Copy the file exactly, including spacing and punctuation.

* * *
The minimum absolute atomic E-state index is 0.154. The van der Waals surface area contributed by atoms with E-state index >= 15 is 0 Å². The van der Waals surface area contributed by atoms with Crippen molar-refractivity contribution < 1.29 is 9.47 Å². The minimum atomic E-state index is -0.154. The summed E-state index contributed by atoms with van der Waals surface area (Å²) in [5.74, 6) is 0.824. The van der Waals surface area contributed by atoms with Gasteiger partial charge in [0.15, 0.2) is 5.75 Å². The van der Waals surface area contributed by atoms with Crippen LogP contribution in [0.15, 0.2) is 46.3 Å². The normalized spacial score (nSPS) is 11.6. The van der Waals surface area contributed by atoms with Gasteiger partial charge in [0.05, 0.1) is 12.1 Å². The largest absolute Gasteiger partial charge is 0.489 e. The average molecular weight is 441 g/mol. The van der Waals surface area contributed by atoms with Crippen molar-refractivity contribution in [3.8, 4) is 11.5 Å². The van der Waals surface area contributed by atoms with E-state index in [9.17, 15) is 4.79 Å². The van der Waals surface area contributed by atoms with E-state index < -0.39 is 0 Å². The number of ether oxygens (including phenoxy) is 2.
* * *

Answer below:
The minimum absolute atomic E-state index is 0.154. The van der Waals surface area contributed by atoms with E-state index >= 15 is 0 Å². The van der Waals surface area contributed by atoms with Crippen molar-refractivity contribution < 1.29 is 9.47 Å². The minimum atomic E-state index is -0.154. The summed E-state index contributed by atoms with van der Waals surface area (Å²) in [5.74, 6) is 0.824. The van der Waals surface area contributed by atoms with Gasteiger partial charge in [0.15, 0.2) is 5.75 Å². The van der Waals surface area contributed by atoms with Crippen LogP contribution in [0.15, 0.2) is 46.3 Å². The normalized spacial score (nSPS) is 11.6. The van der Waals surface area contributed by atoms with Gasteiger partial charge in [0.05, 0.1) is 12.1 Å². The largest absolute Gasteiger partial charge is 0.489 e. The average molecular weight is 441 g/mol. The van der Waals surface area contributed by atoms with Crippen molar-refractivity contribution in [3.8, 4) is 11.5 Å². The van der Waals surface area contributed by atoms with E-state index in [9.17, 15) is 4.79 Å². The van der Waals surface area contributed by atoms with E-state index < -0.39 is 0 Å². The number of ether oxygens (including phenoxy) is 2.